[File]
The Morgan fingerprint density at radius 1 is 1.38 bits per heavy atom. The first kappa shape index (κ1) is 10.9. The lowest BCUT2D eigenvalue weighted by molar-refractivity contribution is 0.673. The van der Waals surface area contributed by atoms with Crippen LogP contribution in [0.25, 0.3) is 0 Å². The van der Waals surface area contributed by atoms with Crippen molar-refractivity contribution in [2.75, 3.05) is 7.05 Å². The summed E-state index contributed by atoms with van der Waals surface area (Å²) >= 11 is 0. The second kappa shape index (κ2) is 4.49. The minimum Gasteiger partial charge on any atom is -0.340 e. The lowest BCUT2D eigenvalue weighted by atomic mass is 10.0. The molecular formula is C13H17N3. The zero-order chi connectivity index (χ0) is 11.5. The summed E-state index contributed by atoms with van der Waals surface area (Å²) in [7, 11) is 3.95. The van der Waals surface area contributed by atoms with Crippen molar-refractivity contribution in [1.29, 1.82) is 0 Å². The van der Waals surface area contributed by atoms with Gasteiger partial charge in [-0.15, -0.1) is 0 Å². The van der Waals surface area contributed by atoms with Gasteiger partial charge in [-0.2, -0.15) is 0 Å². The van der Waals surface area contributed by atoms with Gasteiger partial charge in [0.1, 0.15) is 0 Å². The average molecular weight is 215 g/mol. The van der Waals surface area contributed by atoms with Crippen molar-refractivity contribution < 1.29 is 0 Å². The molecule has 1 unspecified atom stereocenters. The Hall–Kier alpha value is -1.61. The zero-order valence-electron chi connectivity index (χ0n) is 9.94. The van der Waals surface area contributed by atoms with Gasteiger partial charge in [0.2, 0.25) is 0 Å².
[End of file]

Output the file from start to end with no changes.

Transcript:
The Morgan fingerprint density at radius 1 is 1.38 bits per heavy atom. The first kappa shape index (κ1) is 10.9. The lowest BCUT2D eigenvalue weighted by molar-refractivity contribution is 0.673. The van der Waals surface area contributed by atoms with Crippen LogP contribution in [0.25, 0.3) is 0 Å². The van der Waals surface area contributed by atoms with Crippen molar-refractivity contribution in [2.75, 3.05) is 7.05 Å². The summed E-state index contributed by atoms with van der Waals surface area (Å²) >= 11 is 0. The second kappa shape index (κ2) is 4.49. The minimum Gasteiger partial charge on any atom is -0.340 e. The lowest BCUT2D eigenvalue weighted by atomic mass is 10.0. The molecular formula is C13H17N3. The zero-order chi connectivity index (χ0) is 11.5. The summed E-state index contributed by atoms with van der Waals surface area (Å²) in [7, 11) is 3.95. The van der Waals surface area contributed by atoms with Crippen molar-refractivity contribution in [1.29, 1.82) is 0 Å². The van der Waals surface area contributed by atoms with Gasteiger partial charge in [-0.15, -0.1) is 0 Å². The van der Waals surface area contributed by atoms with Gasteiger partial charge in [-0.2, -0.15) is 0 Å². The van der Waals surface area contributed by atoms with Gasteiger partial charge in [0.1, 0.15) is 0 Å². The average molecular weight is 215 g/mol. The van der Waals surface area contributed by atoms with Crippen molar-refractivity contribution < 1.29 is 0 Å². The molecule has 1 unspecified atom stereocenters. The Hall–Kier alpha value is -1.61. The zero-order valence-electron chi connectivity index (χ0n) is 9.94. The van der Waals surface area contributed by atoms with Gasteiger partial charge in [0.2, 0.25) is 0 Å².